OPINION: THINKPIECE - Fundraising is not something to be sorry for

ADRIAN SARGEANT, professor of marketing at Henley Management College

The public, we are often told, are increasingly worried that a large proportion of their donations to charity will be "wasted

on fundraising and administration.

In reality, much of this criticism has been whipped up by a scandal-hungry media and a plethora of ill-informed voices that don't understand how fund-raising works.

Distinguishing cause from effect is obviously tricky. Research at Henley Management College suggests that the public feel they should be concerned about fundraising because the press has told them that they should be - rather than the press responding to public concerns.

The upshot of all this nonsense is that a large proportion of givers now believe that charities spend too much on fundraising and only around 65 per cent of their gift will actually be applied to the cause. But while donors believe this could and should be improved, in reality, we are as a sector much better already.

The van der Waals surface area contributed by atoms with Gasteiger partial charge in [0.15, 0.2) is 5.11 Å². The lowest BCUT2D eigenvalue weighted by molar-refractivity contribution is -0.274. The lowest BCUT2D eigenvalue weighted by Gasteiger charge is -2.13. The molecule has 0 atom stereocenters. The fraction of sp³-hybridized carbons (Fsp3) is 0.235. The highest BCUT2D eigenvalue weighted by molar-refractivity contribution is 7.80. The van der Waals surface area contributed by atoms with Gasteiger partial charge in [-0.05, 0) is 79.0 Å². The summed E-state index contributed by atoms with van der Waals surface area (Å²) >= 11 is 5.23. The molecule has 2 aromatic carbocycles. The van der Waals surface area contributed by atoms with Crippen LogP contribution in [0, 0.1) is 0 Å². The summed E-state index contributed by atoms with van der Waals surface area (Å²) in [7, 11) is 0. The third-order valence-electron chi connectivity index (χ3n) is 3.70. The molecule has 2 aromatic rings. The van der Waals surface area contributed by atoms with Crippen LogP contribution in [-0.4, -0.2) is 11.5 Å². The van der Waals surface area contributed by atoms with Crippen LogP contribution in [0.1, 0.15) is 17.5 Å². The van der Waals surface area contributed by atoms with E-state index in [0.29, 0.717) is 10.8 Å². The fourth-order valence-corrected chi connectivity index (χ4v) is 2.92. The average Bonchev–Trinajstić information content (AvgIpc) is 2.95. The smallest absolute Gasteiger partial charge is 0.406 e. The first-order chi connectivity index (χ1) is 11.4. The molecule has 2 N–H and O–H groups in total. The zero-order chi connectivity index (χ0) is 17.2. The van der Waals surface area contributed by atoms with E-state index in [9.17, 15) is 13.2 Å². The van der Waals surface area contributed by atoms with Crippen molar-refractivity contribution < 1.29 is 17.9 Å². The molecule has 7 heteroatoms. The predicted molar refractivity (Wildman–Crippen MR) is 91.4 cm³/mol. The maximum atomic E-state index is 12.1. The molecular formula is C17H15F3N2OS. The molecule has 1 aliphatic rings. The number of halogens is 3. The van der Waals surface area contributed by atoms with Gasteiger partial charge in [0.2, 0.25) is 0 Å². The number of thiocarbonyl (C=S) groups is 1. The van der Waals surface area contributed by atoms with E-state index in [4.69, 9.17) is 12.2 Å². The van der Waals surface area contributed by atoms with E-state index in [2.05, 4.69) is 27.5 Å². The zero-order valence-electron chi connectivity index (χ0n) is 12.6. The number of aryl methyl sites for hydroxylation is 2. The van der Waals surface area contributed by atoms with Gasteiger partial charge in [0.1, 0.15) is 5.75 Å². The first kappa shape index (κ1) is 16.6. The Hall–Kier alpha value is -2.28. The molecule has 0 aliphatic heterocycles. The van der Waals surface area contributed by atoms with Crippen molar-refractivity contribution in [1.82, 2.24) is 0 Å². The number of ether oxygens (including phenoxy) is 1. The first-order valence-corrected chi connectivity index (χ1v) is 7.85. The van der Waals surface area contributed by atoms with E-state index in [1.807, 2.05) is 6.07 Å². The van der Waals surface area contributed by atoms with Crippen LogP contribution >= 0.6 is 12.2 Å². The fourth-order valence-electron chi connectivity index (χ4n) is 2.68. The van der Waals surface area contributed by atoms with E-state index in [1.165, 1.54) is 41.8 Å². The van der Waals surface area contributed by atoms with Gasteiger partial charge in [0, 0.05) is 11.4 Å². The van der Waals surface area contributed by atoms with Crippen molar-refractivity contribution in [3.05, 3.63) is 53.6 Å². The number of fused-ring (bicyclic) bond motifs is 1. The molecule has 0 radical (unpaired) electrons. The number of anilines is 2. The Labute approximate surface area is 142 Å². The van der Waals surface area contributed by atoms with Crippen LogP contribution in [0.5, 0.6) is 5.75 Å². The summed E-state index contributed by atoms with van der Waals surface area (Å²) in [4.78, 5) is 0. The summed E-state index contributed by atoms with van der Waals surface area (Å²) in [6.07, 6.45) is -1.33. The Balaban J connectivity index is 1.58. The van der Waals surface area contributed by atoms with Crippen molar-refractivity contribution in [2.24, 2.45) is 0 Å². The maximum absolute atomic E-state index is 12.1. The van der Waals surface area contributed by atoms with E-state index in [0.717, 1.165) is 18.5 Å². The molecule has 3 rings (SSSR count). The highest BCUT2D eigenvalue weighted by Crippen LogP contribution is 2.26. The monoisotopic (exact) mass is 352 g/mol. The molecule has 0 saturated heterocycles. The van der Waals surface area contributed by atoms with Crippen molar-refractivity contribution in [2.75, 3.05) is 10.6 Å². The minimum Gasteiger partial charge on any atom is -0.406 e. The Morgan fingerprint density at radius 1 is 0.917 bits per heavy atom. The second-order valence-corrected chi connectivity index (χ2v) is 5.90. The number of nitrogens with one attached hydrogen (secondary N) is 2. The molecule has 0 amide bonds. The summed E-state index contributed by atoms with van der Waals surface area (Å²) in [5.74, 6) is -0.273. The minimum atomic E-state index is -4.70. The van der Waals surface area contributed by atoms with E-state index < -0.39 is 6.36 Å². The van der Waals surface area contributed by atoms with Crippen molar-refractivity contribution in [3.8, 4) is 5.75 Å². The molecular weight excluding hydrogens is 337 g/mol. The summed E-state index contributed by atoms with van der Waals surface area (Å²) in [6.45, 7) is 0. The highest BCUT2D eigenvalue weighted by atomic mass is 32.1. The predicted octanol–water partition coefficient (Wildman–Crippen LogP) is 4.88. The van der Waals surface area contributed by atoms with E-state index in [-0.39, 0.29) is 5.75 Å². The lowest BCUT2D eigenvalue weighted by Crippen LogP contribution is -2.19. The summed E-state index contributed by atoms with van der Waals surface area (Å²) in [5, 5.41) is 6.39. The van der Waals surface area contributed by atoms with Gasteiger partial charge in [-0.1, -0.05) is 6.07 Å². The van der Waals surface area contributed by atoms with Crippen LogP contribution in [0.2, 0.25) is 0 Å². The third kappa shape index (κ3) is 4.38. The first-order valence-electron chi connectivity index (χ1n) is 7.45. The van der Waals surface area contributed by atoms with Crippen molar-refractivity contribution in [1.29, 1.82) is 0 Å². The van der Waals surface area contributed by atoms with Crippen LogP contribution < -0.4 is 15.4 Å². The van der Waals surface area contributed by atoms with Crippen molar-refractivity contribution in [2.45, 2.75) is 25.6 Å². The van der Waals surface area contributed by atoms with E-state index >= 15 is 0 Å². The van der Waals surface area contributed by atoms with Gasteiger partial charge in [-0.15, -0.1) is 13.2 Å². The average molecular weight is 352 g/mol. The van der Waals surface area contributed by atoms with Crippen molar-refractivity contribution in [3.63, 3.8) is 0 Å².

There is an urgent need to educate people about the reality of fundraising, and to find an easy-to-understand vehicle for explaining costs. Sadly, the majority of recent studies have either been of the "name and shame

variety or they have produced simple ratios comparing organisations with little or no information provided about what drives these results.

It is time to hit back and to provide better quality information to donors, not just about fundraising costs but also other aspects of voluntary-sector performance. There are already various initiatives, led by bodies such as the Institute of Fundraising, the Charity Finance Directors' Group and the National Council for Voluntary Organisations. The sector needs to provide this information, but it also needs to stop being defensive and to actively promote what it does.

This is simply the difference between apologising to a donor for having spent 10p of their £1 donation on fundraising and saying to them instead: "We spent 90p of your gift helping starving children and guess what - with the remaining 10p we went out and got another £1.

Two sides of the same coin, but a world of difference in terms of how we promote and build confidence in what we do.

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